Don’t be a quiet voter: Why you should make small talk while you wait to vote
Co-authored by Elena Matsui and insights from Rob Healy
Voting on Election Day used to be about conversation. While it’s now just a footnote in our history books, early voting in the United States involved voters — all white men at the time — publicly casting their vote out loud in the local courthouse. They’d argue the merits or demerits of candidates and issues often fueled by plenty of liquor. George Washington famously spent his entire campaign fund in 1758 on 160 gallons of liquor to help sway voters on election day. Indeed, elections in Colonial America were rowdy occasions with voters from both sides often adjourning to the local tavern where the winning candidate paid to keep the booze flowing.
While there are plenty of reasons not to return to the system of voting in Colonial America, today can still be an opportunity to engage in dialogue — and to celebrate. As you stand on what might be a very long line to vote at your polling station, consider striking up a conversation with people next to you. Perhaps steer clear of politics (that’s illegal in many states), but just about anything else is fair game. Ask how long they’ve lived in the neighborhood, where they grew up, or what their favorite restaurant is in town. Oh, and start by introducing yourself. Chances are you’ll not only pass the time, but find yourself moved by the experience. Record numbers of citizens are showing up at the polls this year, many of them first time voters, new citizens, and entire families all excited to make their voice heard. Science also suggests that small talk is a powerful psychological prophylactic against uncertainty and paranoia, which many of us are experiencing at heightened levels this election cycle. It also has a positive impact on well being and community cohesion, and activates the areas of our brain responsible for cognitive empathy.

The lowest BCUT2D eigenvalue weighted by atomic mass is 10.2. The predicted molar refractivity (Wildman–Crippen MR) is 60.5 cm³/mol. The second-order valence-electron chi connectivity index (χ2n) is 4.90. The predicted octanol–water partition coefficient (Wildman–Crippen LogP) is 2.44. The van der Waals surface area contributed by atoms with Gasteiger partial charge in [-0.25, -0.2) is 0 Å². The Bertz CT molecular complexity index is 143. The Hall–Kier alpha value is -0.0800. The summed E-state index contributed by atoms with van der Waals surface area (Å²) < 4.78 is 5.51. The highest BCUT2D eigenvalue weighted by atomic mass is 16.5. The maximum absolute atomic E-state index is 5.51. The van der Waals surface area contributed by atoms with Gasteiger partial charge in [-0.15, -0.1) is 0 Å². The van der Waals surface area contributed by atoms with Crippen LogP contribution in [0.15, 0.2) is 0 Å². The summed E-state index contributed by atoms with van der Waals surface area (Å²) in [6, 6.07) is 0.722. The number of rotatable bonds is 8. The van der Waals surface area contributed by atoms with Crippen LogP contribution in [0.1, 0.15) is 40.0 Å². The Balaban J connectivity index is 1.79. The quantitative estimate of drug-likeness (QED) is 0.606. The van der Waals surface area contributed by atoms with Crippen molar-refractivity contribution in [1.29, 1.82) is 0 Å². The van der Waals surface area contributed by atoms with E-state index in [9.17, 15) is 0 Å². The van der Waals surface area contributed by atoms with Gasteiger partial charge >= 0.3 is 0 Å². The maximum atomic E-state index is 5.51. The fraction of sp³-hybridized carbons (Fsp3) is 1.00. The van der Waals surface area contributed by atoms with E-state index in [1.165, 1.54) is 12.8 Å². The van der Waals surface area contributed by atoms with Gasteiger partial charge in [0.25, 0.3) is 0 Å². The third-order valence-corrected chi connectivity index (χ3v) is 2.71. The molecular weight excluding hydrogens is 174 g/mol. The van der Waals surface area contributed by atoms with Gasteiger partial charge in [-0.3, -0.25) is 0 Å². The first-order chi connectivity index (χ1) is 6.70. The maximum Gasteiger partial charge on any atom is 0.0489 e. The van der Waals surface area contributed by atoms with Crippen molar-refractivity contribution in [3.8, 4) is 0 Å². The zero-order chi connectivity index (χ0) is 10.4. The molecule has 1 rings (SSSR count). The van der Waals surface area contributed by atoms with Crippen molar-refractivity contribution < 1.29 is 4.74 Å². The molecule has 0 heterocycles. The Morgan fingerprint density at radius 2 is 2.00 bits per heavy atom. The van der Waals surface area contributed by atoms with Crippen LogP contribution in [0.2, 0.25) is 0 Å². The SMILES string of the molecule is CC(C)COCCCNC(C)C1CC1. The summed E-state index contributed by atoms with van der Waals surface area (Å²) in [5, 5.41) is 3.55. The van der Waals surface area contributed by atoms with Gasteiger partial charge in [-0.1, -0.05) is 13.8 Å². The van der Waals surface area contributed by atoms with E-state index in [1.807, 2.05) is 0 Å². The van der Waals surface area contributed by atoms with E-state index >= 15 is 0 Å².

The person you chat with may or may not share your political views. Either way, it’s an opportunity to build community and have a personal interaction not tinged by blue or red, which feels particularly important at this moment. We’ll likely need to find ways to do this after the results are tallied, no matter who ends up in the White House. We might as well start now. The fact that you and your neighbor on the voting line are both exercising your right to vote can be a powerful and energizing connector even if you end up filling out different bubbles on your ballots. And who knows, sharing your story could inform and even shift someone’s thinking. As we know from the successful gay rights Freedom to Marry campaign in 2015, short — even just 10 minute — conversations can reduce prejudice, change people’s minds, and ultimately lead to policy change.
We may not be reveling in a booze fueled election day parade, or even gathering with friends to watch the results this year. But there’s still opportunity and reason to make today about conversation and celebration.